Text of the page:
Brand and Heineken

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I. INTRODUCTION The Heineken Brewery was founded in Amsterdam in 1863 by Gerard Adriaan Heineken. The strain of yeast which continued through the 1990s to give Heineken beer its special taste was developed in 1886. Heineken beer won a gold medal at the 1889 Paris World’s Fair, and, by 1893, was one of the largest selling beers in the Netherlands. In 1937, Heineken granted its first license to a foreign brewer to produce Heineken beer according to the original formula. While licensing agreements also aimed to specify how the Heineken brand should be marketed, Heineken could not influence how a licensee marketed its own brands. At the end of 1993, Heineken, being the market leader in Netherlands, was viewed as a mainstream brand. Outside the Netherlands, however, Heineken had consistently been marketed as a premium brand. Sales volume was declining and the brand image needed some revitalization. In January 1994, senior managers at Heineken headquarters in Amsterdam were reviewing two research projects --- Project Comet and Project Mosa --- commissioned to clarify Heineken’s brand identity and the implications for television advertising. Heineken’s senior managers were interested in assessing whether or not the conclusions of the two studies were mutually consistent. They also wished to determine how far they should or could standardize Heineken’s brand image and advertising worldwide. II. VISION To be the world’s leading premium beer III. MISSION Heineken is a symbol of premiumness, taste, and tradition around the world. Unlike the other beer brands, Heineken’s roots, flavor, and commitment to and pride in brewing a high quality lager, makes up for its good taste that brings together friends with a winning spirit. No other brand in the world could claim superior good taste with as much credibility as Heineken. IV. MARKETING PLAN A. DEMAND / SUPPLY ANALYSIS By the 1980s, Heineken was seeking majority equity stakes in its existing and prospective partners to ensure tighter control over production and marketing. In 1993, it recorded net sales of 9,049 million guilders and a trading profit of 798 million guilders. Beer accounted for 82% of sales, the remainder being derived from soft drinks, spirits, and wine. In the same year, sales of the Heineken brand were 1. 2 billion liters. The company’s other brands with some international distribution were Amstel which sold 630 million liters; Buckler, a non-alcoholic beer, which sold 90 million liters; and Murphy’s Stout, recently acquired and sold principally in Ireland and the United Kingdom. As a result of acquisitions, Heineken also oversaw the brewing of many local and regional beer brands marketed by its subsidiaries, such as Bir Bintang, the leading Indonesian brand. The Heineken brand had long been available in markets outside the Netherlands. In Europe for example, Heineken owned outright its operations in the Netherlands, France, and Ireland. It held majority interests in breweries in Greece, Hungary, Italy, Spain, and Switzerland and licensed production to breweries in Norway and the United Kingdom. Heineken was not bottled in the large United States market, but was the number one imported beer. In Germany, the heaviest beer-consuming country in Europe, national brands still dominated the market and Heineken was available only through imports. B. INDUSTRY UPDATE (S. T. E. P ) In the early 1990s, the brewing industry was becoming increasingly global as the leading brewers scrambled to acquire equity stakes and sign joint ventures with national breweries. This trend was especially evident in the emerging markets where population expansion and increased promised faster growth than in the developed world. In Europe, in particular, overcapacity and minimal population growth resulted in price competition, margin pressures, and efforts to segment further the market with no or low-alcohol beers, specialty flavored beers, and “dry” beers. Despite the increasing globalization of the industry, there remained substantial differences in per-capita beer consumption, consumer preferences and behaviors, and the mix of competitors from one market to another. C. COMPETITOR’S PROFILE / COMPETITIVE ANALYSIS At the end of 1993, the Heineken brand held a 24% volume share in the Netherlands; several share points ahead of its main competitor, Grolsch. In the same year, sales of beer brewed under Heineken’s supervision reached 5. 6 billion liters, second in the world only to Anheuser-Busch with 10 billion liters. D. MARKET ANALYSIS ( SWOT ) Strengths: •Established name •Good Taste •Premium Beer •Largest selling beer brand in the Netherlands, second in the world Weaknesses: •Heineken’s brand image was not being consistently projected in the brand’s communications around the world. •Some licensees did not maintain a sufficient price premium for the Heineken brand over their own national brands. Opportunities: •Brewing industry’s increasing global trend •Heineken’s acquiring of majority equity stakes around the world •Innovative approaches to brand image that uses leading edge and state of the art advertising Threats: Substantial differences in per-capita beer consumption •Changing consumer preferences and behaviors •Mix of competitors from one market to another E. TARGET MARKET AND POSITIONING MAP The target market for Heineken is global. To have an international presence and to project the brand as “the world’s leading premium beer” with a good taste built on 5 core brand values: taste, premiumness, tradition, winning spirit and friendship. F. MARKETING OBJECTIVES Key Heineken Marketing Objectives in 8 countries: BUILDING: •Germany •Argentina •Brazil ENRICHMENT •Japan •Hong Kong CONFIRMATION •USA RESTORATION •Italy •Netherlands G. PRODUCT STRATEGY Commissioned research projects (project Comet and project Mosa) to clarify Heineken’s brand identity and the implications for television advertising. Also to determine how far Heineken should or could standardize its brand image and advertising worldwide. H. PRICING STRATEGY Seek majority equity stakes in existing and prospective partners to ensure tighter control over production and marketing including the pricing. I. PLACE / DISTRIBUTION STRATEGY J. PROMOTION STRATEGY K. TIMETABLE OF MARKETING ACTIVITIES ( GANTT CHART ) L. MARKETING BUDGET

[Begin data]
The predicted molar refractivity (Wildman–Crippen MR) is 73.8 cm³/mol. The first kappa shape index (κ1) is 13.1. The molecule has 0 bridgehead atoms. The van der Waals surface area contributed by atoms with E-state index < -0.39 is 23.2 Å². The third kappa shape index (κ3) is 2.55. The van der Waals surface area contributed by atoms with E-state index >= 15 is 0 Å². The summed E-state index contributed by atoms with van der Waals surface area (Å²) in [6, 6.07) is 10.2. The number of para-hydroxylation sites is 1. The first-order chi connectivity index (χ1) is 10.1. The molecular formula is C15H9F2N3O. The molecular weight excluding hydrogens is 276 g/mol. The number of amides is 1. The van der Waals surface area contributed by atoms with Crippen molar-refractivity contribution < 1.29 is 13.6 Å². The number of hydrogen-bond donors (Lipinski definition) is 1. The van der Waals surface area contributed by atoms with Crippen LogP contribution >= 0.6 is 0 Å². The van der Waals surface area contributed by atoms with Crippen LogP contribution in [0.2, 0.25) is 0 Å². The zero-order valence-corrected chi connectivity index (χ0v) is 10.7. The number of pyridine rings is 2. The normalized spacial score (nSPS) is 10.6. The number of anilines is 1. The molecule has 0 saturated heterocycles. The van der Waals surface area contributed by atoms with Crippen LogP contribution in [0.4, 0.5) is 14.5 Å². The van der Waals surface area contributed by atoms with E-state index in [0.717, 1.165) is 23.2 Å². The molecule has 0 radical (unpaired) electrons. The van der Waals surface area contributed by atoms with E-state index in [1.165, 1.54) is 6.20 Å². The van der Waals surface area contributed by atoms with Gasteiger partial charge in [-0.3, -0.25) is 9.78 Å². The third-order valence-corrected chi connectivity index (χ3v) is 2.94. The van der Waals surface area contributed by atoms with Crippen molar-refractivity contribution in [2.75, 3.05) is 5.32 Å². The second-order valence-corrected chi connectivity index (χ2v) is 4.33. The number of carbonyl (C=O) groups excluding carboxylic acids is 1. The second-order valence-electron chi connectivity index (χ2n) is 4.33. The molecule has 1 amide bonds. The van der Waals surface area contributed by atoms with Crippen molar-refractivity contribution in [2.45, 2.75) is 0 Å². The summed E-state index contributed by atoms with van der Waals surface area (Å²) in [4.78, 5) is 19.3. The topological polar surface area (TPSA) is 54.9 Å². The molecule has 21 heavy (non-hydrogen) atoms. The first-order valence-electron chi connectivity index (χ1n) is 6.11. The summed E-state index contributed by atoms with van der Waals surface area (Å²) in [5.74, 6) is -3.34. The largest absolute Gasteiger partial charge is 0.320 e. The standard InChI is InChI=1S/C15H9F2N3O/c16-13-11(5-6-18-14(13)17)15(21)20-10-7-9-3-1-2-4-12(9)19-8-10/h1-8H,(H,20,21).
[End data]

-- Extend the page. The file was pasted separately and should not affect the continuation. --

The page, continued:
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Brand and Heineken. (2017, Sep 20). Retrieved December 4, 2023 , from